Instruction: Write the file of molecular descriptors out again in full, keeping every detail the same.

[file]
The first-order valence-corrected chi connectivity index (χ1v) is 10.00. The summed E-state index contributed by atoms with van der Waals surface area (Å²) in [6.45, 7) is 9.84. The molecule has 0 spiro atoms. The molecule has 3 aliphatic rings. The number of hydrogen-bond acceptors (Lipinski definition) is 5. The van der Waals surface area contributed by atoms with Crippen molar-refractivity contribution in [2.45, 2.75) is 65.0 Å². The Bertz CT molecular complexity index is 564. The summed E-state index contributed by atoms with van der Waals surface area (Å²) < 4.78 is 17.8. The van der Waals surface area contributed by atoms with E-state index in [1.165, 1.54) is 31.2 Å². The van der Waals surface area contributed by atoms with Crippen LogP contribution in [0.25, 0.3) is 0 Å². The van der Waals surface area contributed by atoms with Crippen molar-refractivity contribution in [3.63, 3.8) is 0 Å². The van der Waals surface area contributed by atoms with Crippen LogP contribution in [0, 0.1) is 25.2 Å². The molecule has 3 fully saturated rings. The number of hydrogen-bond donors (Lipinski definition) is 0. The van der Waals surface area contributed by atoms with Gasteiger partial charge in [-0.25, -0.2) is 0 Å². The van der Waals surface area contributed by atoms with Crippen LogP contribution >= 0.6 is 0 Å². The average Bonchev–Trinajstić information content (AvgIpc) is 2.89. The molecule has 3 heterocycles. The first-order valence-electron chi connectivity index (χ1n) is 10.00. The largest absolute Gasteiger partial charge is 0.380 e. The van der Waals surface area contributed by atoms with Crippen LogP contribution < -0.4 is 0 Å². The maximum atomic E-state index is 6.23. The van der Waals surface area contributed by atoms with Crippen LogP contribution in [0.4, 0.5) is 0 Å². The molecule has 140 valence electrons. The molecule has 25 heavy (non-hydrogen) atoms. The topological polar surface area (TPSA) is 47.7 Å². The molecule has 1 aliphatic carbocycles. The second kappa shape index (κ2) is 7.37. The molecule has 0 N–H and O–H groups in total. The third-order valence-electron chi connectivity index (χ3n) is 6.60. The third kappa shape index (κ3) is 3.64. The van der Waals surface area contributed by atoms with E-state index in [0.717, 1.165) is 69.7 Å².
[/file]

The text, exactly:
The first-order valence-corrected chi connectivity index (χ1v) is 10.00. The summed E-state index contributed by atoms with van der Waals surface area (Å²) in [6.45, 7) is 9.84. The molecule has 0 spiro atoms. The molecule has 3 aliphatic rings. The number of hydrogen-bond acceptors (Lipinski definition) is 5. The van der Waals surface area contributed by atoms with Crippen molar-refractivity contribution in [2.45, 2.75) is 65.0 Å². The Bertz CT molecular complexity index is 564. The summed E-state index contributed by atoms with van der Waals surface area (Å²) < 4.78 is 17.8. The van der Waals surface area contributed by atoms with E-state index in [1.165, 1.54) is 31.2 Å². The van der Waals surface area contributed by atoms with Crippen LogP contribution in [0.25, 0.3) is 0 Å². The van der Waals surface area contributed by atoms with Crippen molar-refractivity contribution in [3.63, 3.8) is 0 Å². The van der Waals surface area contributed by atoms with Crippen LogP contribution in [0, 0.1) is 25.2 Å². The molecule has 3 fully saturated rings. The number of hydrogen-bond donors (Lipinski definition) is 0. The van der Waals surface area contributed by atoms with Gasteiger partial charge in [-0.25, -0.2) is 0 Å². The van der Waals surface area contributed by atoms with Crippen LogP contribution >= 0.6 is 0 Å². The average Bonchev–Trinajstić information content (AvgIpc) is 2.89. The molecule has 3 heterocycles. The first-order valence-electron chi connectivity index (χ1n) is 10.00. The largest absolute Gasteiger partial charge is 0.380 e. The van der Waals surface area contributed by atoms with Crippen LogP contribution < -0.4 is 0 Å². The maximum atomic E-state index is 6.23. The van der Waals surface area contributed by atoms with Crippen LogP contribution in [0.4, 0.5) is 0 Å². The molecule has 140 valence electrons. The molecule has 25 heavy (non-hydrogen) atoms. The topological polar surface area (TPSA) is 47.7 Å². The molecule has 1 aliphatic carbocycles. The second kappa shape index (κ2) is 7.37. The molecule has 0 N–H and O–H groups in total. The third-order valence-electron chi connectivity index (χ3n) is 6.60. The third kappa shape index (κ3) is 3.64. The van der Waals surface area contributed by atoms with E-state index in [0.717, 1.165) is 69.7 Å².